“Shut Down the Internet” – How Do I Know – Just a Suggestion
Very good article follows by Bree Fowler, AP Technology Writer (The Associated Press) (little changes in format to fit the blog – otherwise fully intact).
INTRODUCTION NEW YORK (AP) -- Donald Trump constantly has called for the U.S. and allies to cut off Internet access to the ISIS and other extremist organizations. Problem is, there isn't a way to do it. Trump first made the demand during a debate back in December, saying in part that the government should work with “brilliant people in Silicon Valley to keep violent extremists offline, even if that means shutting down parts of the Internet.”
But that's not possible from a technical standpoint. The U.S. can't turn off the Internet in other parts of the world. And even if could, such a move would likely hurt more than potential attackers, and it would hinder the government's ability to keep tabs on them.
Here's a look at Trump's idea and why it won't work.
More recently, in another speech Trump blamed Hillary Clinton and President Obama for the rise of ISIS and the instability in the Middle East, he pledged to pursue military operations to “crush and destroy ISIS,” adding that Internet attacks and financial warfare will be essential in dismantling Islamic terrorism and concluding: “We cannot allow the Internet to be used as a recruiting tool, and for other purposes, by our enemy. We must shut down their access to this form of communication, and we must do so immediately.” His proposed actions wouldn't be limited to ISIS as he singled out al-Qaeda, Hamas, and Hezbollah as necessary targets.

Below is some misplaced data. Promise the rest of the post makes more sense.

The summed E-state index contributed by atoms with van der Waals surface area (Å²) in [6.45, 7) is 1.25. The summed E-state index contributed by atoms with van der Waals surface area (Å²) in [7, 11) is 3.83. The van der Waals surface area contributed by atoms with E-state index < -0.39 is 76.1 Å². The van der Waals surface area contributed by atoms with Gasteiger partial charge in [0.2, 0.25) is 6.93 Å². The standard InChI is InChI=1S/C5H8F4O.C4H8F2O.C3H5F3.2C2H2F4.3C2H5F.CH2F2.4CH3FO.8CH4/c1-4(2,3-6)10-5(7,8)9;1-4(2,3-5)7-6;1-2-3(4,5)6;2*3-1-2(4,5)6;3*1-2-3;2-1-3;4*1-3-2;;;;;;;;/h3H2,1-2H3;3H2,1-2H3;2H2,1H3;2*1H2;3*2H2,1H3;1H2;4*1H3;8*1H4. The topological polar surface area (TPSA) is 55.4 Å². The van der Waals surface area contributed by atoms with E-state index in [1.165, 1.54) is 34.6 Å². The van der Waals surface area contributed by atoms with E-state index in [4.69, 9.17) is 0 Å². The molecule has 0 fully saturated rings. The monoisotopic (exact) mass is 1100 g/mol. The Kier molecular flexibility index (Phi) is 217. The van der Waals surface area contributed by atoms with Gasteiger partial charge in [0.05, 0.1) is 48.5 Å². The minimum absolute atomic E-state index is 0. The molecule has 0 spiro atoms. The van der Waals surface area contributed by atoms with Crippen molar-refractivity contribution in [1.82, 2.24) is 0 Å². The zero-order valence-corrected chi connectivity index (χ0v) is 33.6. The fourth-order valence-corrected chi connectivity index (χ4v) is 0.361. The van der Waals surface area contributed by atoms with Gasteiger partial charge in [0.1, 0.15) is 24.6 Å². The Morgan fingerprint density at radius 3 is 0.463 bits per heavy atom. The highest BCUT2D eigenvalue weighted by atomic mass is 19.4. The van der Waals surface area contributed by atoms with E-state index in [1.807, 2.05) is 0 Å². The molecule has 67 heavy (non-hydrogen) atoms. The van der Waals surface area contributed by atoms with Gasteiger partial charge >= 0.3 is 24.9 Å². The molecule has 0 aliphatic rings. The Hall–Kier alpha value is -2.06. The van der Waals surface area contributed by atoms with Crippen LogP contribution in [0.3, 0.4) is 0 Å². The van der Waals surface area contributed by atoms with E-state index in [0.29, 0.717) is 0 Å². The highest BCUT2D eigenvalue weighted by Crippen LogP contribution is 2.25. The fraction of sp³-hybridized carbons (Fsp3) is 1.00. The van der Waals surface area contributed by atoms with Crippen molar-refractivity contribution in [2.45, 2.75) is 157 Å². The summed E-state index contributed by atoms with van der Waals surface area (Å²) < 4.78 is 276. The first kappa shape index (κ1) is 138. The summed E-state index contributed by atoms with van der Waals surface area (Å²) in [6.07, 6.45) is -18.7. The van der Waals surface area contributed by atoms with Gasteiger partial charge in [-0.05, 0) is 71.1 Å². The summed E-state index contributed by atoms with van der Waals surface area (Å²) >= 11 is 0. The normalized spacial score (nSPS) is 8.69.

THE FIRST OBSTACLE IS THE INTERNET ITSELF: The U.S. doesn't control the Internet – no one does because the Internet is a global web of networks that are all owned by different governments, companies or individuals, no single entity has the ability to turn it off in parts of the world that it doesn't control.